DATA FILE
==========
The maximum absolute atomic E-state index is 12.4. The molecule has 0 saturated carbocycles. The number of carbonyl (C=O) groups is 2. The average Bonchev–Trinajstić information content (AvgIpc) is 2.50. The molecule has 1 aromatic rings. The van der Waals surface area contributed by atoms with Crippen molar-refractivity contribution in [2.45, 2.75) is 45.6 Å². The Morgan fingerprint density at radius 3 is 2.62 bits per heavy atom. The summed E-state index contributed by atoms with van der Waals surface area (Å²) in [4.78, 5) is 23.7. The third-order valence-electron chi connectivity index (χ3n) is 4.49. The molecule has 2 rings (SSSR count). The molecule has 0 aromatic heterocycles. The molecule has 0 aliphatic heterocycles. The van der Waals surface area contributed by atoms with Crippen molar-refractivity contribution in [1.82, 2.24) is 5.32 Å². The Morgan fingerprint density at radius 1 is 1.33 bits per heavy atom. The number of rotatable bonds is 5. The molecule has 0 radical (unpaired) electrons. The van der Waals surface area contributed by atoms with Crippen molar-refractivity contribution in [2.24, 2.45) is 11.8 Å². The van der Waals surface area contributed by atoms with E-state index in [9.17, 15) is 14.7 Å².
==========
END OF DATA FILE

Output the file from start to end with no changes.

The maximum absolute atomic E-state index is 12.4. The molecule has 0 saturated carbocycles. The number of carbonyl (C=O) groups is 2. The average Bonchev–Trinajstić information content (AvgIpc) is 2.50. The molecule has 1 aromatic rings. The van der Waals surface area contributed by atoms with Crippen molar-refractivity contribution in [2.45, 2.75) is 45.6 Å². The Morgan fingerprint density at radius 3 is 2.62 bits per heavy atom. The summed E-state index contributed by atoms with van der Waals surface area (Å²) in [4.78, 5) is 23.7. The third-order valence-electron chi connectivity index (χ3n) is 4.49. The molecule has 2 rings (SSSR count). The molecule has 0 aromatic heterocycles. The molecule has 0 aliphatic heterocycles. The van der Waals surface area contributed by atoms with Crippen molar-refractivity contribution in [1.82, 2.24) is 5.32 Å². The Morgan fingerprint density at radius 1 is 1.33 bits per heavy atom. The number of rotatable bonds is 5. The molecule has 0 radical (unpaired) electrons. The van der Waals surface area contributed by atoms with Crippen molar-refractivity contribution in [2.24, 2.45) is 11.8 Å². The van der Waals surface area contributed by atoms with E-state index in [9.17, 15) is 14.7 Å².